$ touch ./files/allow-postgres14-upgrade

    This is mostly useful for upgrades but is also currently necessary for fresh installs.

  7. Bundle everything together into a server. This will take a long time and generate quite a lot of text output. Don't worry if it seems to pause without saying anything for a while.

    $ docker compose build

    When it finishes, you should see some "Successfully built" type text and get your input prompt back.

Congratulations! You have installed your copy of Central. Next, we need to teach the server how to start it up, and do so.

Starting up Central#

  1. Start the server software. The first time you start it, it will take a while to set itself up.

    $ docker compose up -d
  2. See whether ODK has finished loading.

    $ docker compose ps

    Under the Status column, for the central-nginx-1 row, you will want to see text that reads Up or Up (healthy). If you see Up (health: starting), give it a few minutes. If you see some other text, something has gone wrong.

  3. Visit your domain name in a web browser. If it's not accessible yet, you should continue waiting. Once it is accessible, check that you get the Central website.

You're almost done! All you have to do is create an Administrator account so that you can log into Central.

Logging into Central#

If visiting your server domain name address in your browser does not load the Central website, you may have to wait a few minutes or hours (possibly even a day) for the domain name itself to get working. These instructions are explained in further depth on the page detailing the Central Command Line Tools.

Once you do see it working, you'll want to set up your first Administrator account. To do this:

  1. Ensure that you are in the central folder on your server. If you have not closed your console session from earlier, you should be fine. If you have just logged back into it:

    $ cd central
  2. Create a new account. Make sure to substitute the email address that you want to use for this account.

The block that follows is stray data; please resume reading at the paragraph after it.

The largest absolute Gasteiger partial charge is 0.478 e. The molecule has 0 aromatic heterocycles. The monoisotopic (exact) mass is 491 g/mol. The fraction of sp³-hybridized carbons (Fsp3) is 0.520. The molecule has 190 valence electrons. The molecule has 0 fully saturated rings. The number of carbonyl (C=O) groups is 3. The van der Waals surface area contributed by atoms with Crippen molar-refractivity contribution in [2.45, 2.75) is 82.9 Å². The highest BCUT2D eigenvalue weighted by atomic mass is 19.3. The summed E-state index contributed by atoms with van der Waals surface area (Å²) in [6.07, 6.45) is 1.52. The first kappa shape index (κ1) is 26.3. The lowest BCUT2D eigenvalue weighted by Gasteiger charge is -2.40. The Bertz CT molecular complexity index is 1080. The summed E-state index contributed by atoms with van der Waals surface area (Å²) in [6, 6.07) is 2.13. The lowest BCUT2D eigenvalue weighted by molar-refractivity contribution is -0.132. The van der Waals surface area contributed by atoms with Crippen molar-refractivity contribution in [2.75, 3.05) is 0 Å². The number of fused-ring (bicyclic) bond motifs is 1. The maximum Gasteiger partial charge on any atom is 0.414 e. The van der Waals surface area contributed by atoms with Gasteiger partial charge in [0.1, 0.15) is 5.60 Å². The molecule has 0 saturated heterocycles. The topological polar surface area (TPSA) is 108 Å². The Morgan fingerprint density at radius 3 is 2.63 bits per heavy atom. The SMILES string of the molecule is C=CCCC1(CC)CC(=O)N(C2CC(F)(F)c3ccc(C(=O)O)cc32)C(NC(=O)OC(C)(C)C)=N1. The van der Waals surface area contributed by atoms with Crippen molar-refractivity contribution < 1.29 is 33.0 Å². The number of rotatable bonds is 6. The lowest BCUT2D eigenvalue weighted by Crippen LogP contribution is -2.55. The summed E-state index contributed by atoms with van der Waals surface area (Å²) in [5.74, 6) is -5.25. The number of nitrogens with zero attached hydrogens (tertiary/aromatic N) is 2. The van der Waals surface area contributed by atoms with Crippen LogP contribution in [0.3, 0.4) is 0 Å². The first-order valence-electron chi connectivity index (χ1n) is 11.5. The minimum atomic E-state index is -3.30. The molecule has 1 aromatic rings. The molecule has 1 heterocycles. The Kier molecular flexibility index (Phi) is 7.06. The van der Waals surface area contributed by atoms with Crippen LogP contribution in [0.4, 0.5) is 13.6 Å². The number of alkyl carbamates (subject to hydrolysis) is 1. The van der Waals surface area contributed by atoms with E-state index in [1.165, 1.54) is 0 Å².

$ docker compose exec service odk-cmd --email user-create

    Press Enter, and you will be asked for a password for this new account.

  3. Make the new account an administrator.

    $ docker compose exec service odk-cmd --email user-promote
  4. Log into the Central website. Go to your domain name and enter in your new credentials. Once you have one administrator account, you do not have to go through this process again for future accounts: you can log into the website with your new account, and directly create new users that way.


If you find that users are not receiving emails, read about troubleshooting emails.

If you ever lose track of your password, you can reset it with

$ docker compose exec service odk-cmd --email user-set-password

Setting Up Backups#

The next step is setting up automated system backups. We strongly recommend you have backups because they provide a safety net if something goes wrong.

You can find instructions for setting up backups in DigitalOcean's backups guide.

Note that Central has its own backups system that you can configure in addition to full system backups. Central's built-in backups are particularly helpful if you wish to backup your data via API.

Setting Up Monitoring#

The last thing you will want to do is to set up server monitoring. Alerts and monitoring are important because they can inform you of problems with your server before they affect your data collection project.

You can find instructions for setting up alerts in the DigitalOcean's monitoring guide.

We strongly recommend creating an alert for Disk Utilization. A threshold of 90% is usually reasonable. By far the most common operations issue we see is servers running out of disk space as large media attachments pile up. If your server runs entirely out of disk space, it can crash and become unresponsive. It is best to upgrade your storage plan before this happens.

If you are familiar with server operations, you may wish to set up some other alerts: CPU usage and Memory Utilization are the most interesting remaining metrics. However, these are not as important or easily understandable as the Disk Utilization alert, so you may skip this if you're not sure what to do here.

You're done! Congratulations. In the future, you may wish to consult the Upgrading Central guide, but for now you may begin using Central. The Using ODK Central sections can help you with your next steps if you aren't sure how to proceed.

Advanced Configuration Options#